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Despite Mortgage Rate Hikes, Home Prices Continue Climbing

According to the latest S&P Dow Jones Indices (S&P DJI) for January 2022, home prices continue to increase nationwide, as the U.S. National Home Price NSA Index—covering all nine U.S. census divisions—reported a 19.2% annual gain in January, up from 18.9% in the previous month.

“Last fall we observed that home prices, although continuing to rise quite sharply, had begun to decelerate. Even that modest deceleration was on pause in January,” said Craig J. Lazzara, Managing Director at S&P DJI. “The 19.2% year-over-year change for January was the fourth-largest reading in 35 years of history.”

The 10-City Composite annual increase came in at 17.5%, up from 17.1% the previous month. The 20-City Composite posted a 19.1% year-over-year gain, up from 18.6% in the previous month.

Phoenix, Tampa, and Miami reported the highest year-over-year gains among the 20 cities gauged in January, with Phoenix leading the way with a 32.6% year-over-year price increase, followed by Tampa with a 30.8% increase, and Miami with a 28.1% increase. Sixteen of the 20 cities reported higher price increases in the year ending January 2022 versus the year ending December 2021.

“The strength in home prices continues to be very broadly based,” noted Lazzara. “All 20 cities saw price increases in January 2022, with prices in 16 cities accelerating relative to December’s report. January’s price increase ranked in the top quintile of historical experience for 19 cities, and in the top decile for 17 of them.”

The U.S. National Index posted an 1.1% month-over-month increase in January, while the 10-City and 20-City Composites both posted increases of 1.4%. After seasonal adjustment, the U.S. National Index posted a month-over-month increase of 1.6%, and the 10-City and 20-City Composites both posted increases of 1.8%. In January, all 20 cities reported increases before and after seasonal adjustments.

“The world has changed considerably since the start of the year, with a host of events shuffling the economic and real estate landscape,” said George Ratiu, Senior Economist & Manager of Economic Research at Realtor.com. “Globally, Russia’s invasion in Ukraine destroyed human lives, cities and roads, along with a long stretch of relative stability in Europe. The continuing war is impacting global trade and leading to renewed disruptions in supply chains. Domestically, inflation surged at levels not seen since the 1980s, prompting the Federal Reserve to take decisive action to increase the funds rate and signal a much more aggressive monetary tightening, which may include higher rate changes and balance sheet reductions in the months ahead.”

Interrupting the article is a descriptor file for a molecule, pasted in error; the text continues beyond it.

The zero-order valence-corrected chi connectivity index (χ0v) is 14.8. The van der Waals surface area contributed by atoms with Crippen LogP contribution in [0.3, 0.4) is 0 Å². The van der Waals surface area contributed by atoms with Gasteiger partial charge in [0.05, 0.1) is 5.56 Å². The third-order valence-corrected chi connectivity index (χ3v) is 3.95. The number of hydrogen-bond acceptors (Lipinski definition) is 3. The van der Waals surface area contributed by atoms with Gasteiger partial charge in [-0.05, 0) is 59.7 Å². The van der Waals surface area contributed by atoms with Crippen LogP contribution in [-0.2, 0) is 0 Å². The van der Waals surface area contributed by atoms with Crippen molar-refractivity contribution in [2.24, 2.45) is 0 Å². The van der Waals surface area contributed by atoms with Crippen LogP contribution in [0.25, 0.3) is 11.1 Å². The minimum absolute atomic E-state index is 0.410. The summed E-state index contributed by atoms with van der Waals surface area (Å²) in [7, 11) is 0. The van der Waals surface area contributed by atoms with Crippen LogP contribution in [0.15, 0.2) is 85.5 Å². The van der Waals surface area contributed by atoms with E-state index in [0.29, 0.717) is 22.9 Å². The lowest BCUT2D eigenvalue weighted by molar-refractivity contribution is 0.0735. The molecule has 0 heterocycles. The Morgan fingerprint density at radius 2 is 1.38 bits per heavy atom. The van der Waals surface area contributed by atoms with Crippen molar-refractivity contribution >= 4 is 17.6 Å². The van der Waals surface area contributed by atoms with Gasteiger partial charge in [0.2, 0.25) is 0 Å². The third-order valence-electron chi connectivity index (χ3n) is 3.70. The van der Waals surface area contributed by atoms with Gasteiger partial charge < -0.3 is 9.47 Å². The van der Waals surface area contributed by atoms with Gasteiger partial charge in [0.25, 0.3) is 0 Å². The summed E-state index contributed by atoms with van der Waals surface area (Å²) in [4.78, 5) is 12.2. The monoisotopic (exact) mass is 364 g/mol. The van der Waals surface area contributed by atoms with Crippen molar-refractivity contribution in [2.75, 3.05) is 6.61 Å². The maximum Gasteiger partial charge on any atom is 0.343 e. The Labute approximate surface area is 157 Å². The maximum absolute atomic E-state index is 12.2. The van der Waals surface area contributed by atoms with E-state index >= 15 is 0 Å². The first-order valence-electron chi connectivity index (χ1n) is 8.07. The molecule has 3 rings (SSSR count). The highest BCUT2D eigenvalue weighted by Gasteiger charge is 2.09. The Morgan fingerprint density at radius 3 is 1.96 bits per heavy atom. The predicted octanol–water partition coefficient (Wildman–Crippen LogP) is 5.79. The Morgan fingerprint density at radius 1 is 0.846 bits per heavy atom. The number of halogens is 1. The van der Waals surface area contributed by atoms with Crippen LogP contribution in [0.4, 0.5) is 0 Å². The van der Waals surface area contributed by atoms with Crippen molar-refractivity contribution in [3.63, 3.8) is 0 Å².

Higher mortgage rates are just one of the effects of the increase in Fed funds rates, as Freddie Mac reported fixed-rate mortgages averaging 4.42% for the week ending March 24, 2022, up from the previous week when they averaged 4.16%.

“The 2022 housing markets continue to show resiliency despite the surge in mortgage rates and persistently challenging inventories,” said CoreLogic Deputy Chief Economist Selma Hepp. “Home price acceleration regained steam after pointing to buyer fatigue during last year’s winter months. Looking forward, the home buying environment will likely remain very competitive, with home price growth also remaining concerningly high, as inventories show little-to-no sign of respite and buyers attempt to lock in a lower rate in anticipation of further increases.”

Lazzara added, “The macroeconomic environment is evolving rapidly. Declining COVID cases and a resumption of general economic activity has stoked inflation, and the Federal Reserve has begun to increase interest rates in response. We may soon begin to see the impact of increasing mortgage rates on home prices.”

About Author: Eric C. Peck

Eric C. Peck has 20-plus years’ experience covering the mortgage industry, he most recently served as Editor-in-Chief for The Mortgage Press and National Mortgage Professional Magazine. Peck graduated from the New York Institute of Technology where he received his B.A. in Communication Arts/Media. After graduating, he began his professional career with Videography Magazine before landing in the mortgage space. Peck has edited three published books and has served as Copy Editor for Entrepreneur.com.

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